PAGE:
Skip to comments.Some local Jews boycotting strawberries
Posted on 09/05/2008 5:30:51 PM PDT by Coleus
The strawberry: luscious, red, juicy and now forbidden fruit in some of North Jerseys Jewish communities. Some rabbis have issued edicts classifying the fruit on market shelves as unclean and therefore in violation of Jewish dietary law. The culprit: small bugs called thrips and aphids attracted to strawberries and a variety of vegetables. The controversy, which began with local edicts that have affected Jewish enclaves in the cities of Passaic, Teaneck and Lakewood, has ripened into lively discussion worldwide in cyberspace. Its also produced a lively debate about the limits of kosher law governing fresh produce.
Despite assurances from the Union of Orthodox Jewish Congregations the largest consortium of Orthodox congregations in the world that cleaning strawberries with soap will rid them of bugs, many in Passaic Parks Orthodox Jewish community, for instance, are sticking with a boycott. The Kosher Konnection grocery store on Main Avenue and local caterers say theyve plucked the red berries from fruit platters served at Bar Mitzvahs and weddings. The same goes at Main Ingredient on Main Avenue, where Daniel Strimber, owner of the kosher caterer, says, Ill use grapes, fresh papaya, or star fruit instead anything that lends color. Strimber said he stopped serving the sweet fruit on orders from his meshgiah, the Yiddish word for a rabbi who is a kosher supervisor.
The pesky little insects are hard to spot because in colder environments, like a refrigerator, they burrow inside berries to keep warm, kosher supervisors say. The size of a small freckle, these pests are often hard to spot. Jewish dietary laws, based on Leviticus, ban consumption of live insects the naked eye can see. All winged swarming things that go upon all fours are a detestable thing unto you, an English translation of Leviticus Chapter One reads. Rabbi Daniel A. Senter, a Kashrus administrator for the Teaneck-based KOF-K, a multinational kosher supervision company, holds seminars at schools, Jewish community centers and synagogues to show people the flying creepy crawlers because, he says, Seeing is believing.
On Monday, Senter, 44, set up a microscope in the conference room of his office and pointed out a yellow thrip scampering across the seeds of a ripe strawberry and a close-up of an aphid, magnified 30 times its size. Science aside, Senter looked at the berries longingly. My problem is, I like strawberry shortcake and everything else, he said. On the Internet, religious rabbis who have banned consumption of the fruit include members of the ultra- Orthodox religious tribunal, Keddasia Beth Kadin in London.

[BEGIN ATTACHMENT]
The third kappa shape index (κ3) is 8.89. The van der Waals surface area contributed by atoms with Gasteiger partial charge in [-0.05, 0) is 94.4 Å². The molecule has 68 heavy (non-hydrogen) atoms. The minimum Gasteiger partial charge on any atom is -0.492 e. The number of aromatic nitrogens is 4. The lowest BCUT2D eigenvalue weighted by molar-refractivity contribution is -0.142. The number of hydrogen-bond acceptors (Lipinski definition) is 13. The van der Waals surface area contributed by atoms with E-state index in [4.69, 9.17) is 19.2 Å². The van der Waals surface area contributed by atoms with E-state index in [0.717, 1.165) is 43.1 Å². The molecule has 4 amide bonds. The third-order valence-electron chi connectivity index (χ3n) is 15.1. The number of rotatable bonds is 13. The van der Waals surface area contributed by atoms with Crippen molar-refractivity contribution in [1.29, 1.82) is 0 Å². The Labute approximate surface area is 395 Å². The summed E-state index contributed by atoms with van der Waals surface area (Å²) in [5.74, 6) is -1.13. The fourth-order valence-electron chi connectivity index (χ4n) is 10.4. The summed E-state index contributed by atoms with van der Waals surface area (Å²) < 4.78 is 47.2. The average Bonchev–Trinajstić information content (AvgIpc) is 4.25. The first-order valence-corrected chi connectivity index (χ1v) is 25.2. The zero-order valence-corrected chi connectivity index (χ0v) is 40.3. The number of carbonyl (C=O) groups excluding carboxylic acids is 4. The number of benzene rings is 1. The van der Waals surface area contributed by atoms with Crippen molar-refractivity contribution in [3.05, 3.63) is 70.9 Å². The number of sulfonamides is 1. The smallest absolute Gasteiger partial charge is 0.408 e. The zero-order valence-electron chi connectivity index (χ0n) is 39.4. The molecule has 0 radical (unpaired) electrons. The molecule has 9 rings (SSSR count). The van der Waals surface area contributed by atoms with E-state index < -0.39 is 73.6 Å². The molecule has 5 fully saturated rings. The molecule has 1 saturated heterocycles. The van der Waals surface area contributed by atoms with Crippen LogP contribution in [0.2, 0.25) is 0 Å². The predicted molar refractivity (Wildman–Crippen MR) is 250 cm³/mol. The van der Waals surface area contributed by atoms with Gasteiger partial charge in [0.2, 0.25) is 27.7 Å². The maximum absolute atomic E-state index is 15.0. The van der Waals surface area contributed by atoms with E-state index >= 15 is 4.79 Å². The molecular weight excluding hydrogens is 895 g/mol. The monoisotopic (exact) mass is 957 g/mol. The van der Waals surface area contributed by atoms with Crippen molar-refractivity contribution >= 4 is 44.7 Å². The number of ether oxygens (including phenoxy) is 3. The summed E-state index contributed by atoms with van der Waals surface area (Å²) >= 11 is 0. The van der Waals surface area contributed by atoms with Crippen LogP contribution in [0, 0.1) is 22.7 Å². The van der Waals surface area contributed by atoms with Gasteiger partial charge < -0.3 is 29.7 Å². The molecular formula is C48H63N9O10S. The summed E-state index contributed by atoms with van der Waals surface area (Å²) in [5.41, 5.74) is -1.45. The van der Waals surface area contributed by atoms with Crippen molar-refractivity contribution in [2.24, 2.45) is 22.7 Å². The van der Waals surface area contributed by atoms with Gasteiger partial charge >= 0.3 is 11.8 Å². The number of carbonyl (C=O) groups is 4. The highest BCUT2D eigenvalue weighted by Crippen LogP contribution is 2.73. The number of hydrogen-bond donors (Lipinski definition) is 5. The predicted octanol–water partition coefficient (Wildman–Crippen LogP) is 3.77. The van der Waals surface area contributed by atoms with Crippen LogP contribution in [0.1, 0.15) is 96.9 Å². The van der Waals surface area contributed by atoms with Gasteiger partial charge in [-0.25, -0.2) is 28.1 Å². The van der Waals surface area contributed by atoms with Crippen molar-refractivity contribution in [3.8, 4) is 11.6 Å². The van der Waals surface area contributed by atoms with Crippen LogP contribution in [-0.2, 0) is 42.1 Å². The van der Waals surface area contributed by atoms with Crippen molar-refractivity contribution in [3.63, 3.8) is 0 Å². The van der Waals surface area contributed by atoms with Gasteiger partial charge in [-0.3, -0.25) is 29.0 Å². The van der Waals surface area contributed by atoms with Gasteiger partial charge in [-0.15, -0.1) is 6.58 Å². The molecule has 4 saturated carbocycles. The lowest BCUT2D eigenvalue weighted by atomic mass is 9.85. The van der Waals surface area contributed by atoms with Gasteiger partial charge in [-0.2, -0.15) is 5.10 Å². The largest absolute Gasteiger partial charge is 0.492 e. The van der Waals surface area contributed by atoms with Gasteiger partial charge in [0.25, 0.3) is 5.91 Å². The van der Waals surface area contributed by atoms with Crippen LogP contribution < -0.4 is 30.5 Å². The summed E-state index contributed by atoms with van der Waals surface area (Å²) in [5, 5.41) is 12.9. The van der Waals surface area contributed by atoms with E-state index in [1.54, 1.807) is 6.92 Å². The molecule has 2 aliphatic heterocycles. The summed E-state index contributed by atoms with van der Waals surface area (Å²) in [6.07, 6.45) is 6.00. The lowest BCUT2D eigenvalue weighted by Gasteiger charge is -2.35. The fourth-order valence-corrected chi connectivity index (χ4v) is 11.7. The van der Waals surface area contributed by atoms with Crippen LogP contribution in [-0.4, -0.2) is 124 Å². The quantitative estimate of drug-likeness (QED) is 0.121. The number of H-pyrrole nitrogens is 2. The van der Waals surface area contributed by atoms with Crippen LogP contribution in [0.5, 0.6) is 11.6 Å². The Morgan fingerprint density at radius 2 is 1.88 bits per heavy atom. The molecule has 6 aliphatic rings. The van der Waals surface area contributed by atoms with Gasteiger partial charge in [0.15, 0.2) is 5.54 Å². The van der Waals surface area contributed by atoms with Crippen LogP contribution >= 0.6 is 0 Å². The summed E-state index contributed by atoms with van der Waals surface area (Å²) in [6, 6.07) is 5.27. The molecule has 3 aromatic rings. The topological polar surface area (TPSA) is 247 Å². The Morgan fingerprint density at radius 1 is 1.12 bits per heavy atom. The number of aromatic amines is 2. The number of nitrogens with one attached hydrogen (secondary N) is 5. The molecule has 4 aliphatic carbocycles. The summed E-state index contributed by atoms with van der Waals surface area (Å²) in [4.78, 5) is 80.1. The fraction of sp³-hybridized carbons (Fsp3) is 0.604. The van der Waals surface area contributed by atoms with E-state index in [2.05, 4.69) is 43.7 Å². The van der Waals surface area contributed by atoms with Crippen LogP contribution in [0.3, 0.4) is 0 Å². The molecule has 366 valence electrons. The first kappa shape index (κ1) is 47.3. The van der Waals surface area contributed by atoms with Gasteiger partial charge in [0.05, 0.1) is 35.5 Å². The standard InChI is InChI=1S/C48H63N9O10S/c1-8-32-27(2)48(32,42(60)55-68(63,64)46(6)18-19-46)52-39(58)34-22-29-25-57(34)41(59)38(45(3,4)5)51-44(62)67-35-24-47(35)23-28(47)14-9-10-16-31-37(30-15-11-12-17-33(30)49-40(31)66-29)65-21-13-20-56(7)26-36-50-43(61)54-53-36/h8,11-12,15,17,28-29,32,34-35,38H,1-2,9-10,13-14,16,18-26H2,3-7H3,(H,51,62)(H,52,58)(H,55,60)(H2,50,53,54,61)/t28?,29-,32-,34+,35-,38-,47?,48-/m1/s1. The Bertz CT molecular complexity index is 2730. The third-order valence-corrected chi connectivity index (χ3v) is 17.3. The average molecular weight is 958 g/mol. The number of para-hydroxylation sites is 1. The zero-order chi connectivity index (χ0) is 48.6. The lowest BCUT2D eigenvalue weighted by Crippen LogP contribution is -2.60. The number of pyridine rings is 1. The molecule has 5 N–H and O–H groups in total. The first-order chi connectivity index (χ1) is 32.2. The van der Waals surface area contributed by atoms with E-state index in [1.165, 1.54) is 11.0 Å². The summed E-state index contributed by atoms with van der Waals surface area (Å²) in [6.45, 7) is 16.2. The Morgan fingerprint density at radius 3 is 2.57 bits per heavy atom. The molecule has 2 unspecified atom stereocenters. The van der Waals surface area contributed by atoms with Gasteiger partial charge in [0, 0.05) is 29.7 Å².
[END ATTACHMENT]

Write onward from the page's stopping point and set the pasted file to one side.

In 2007, rabbis from the Orthodox Union met with industry experts in Lakewood and checked strawberries from a variety of sources to decide if the ban was needed or if a legitimate cleaning method could be found. The Union ultimately decided to issue cautionary instructions for proper cleaning. Rabbi David Bistricer a New-York based kosher supervisor for the Orthodox Union, said the concern about the cleanliness of produce has always existed.
People always checked their produce my ancestors in Europe definitely checked their lettuce, Bistricer said. Most shoppers coming out of Kosher Konnection on Tuesday said theyd stopped eating the berries. Because of the bug issue, we just avoid them, said one woman, who did not want to be named. Meshgiahs (pronounced Mesh-gee-ahs) said that in the United States, a ban on pesticides like DTD, along with an increased number of imported fruits and vegetables available in supermarkets and sharp climate changes, is fueling increased concerns about insects in fresh produce. But, whether the rabbis decrees are valid or excessive is still up |for debate in the Jewish community.
When someone posted a message on Passaicjews.com warning Orthodox Jews against the berries, angry e-mail ensued. Do we as a community need to find ways to invalidate all the small pleasures in life? asked one resident, Motti Schleider. Passaic resident Tamar Hollander, who describes herself as modern Orthodox, wonders why the sudden concern over strawberries when for thousands of years religious Jews have enjoyed the luscious fruit without a worry. It gets to the point of absurdity, said Hollander, 51, who last week was scrubbing them in soap before serving them up for her daughters birthday. Ive never seen the bugs, but then again I dont have a magnifying glass.
That really isn’t ‘boycotting’, just adhering to their religious practice. What’s wrong with that?
Can’t just wash ‘em good?
But whatever, it’s their choice to buy or not.
Jews will be Jews, and I leave them to the task.
i think some rabbis go over and above the Torah. If i’m not mistaken, if the naked eye can’t see it then it’s ok to consume. I remember a few yrs. ago some NYC rabbis didn’t want their flock to drink the tap water because a microscopic crustacean was found. Believe it or not the water for NYC is ranked the most pure for large cities which is pumped in from reservoirs from upstate.
I workin the agriculture industry - I had an orthodox rabbi working for a customer instruct us to use “extra” pesticide, because they wanted NO aphids.
I can see aphids and thrips on my rose bushes, but I can see the problem with their burrowing in the fruit. (So wash the fruit good before you put it in the fridge!)
However, if the people choose to follow the directives of their rabbis, whether we or anybody think it makes sense or not, it's still the free market.
I hope this doesn’t mean that Junior’s will stop making strawberry cheesecake!!!
More for me.
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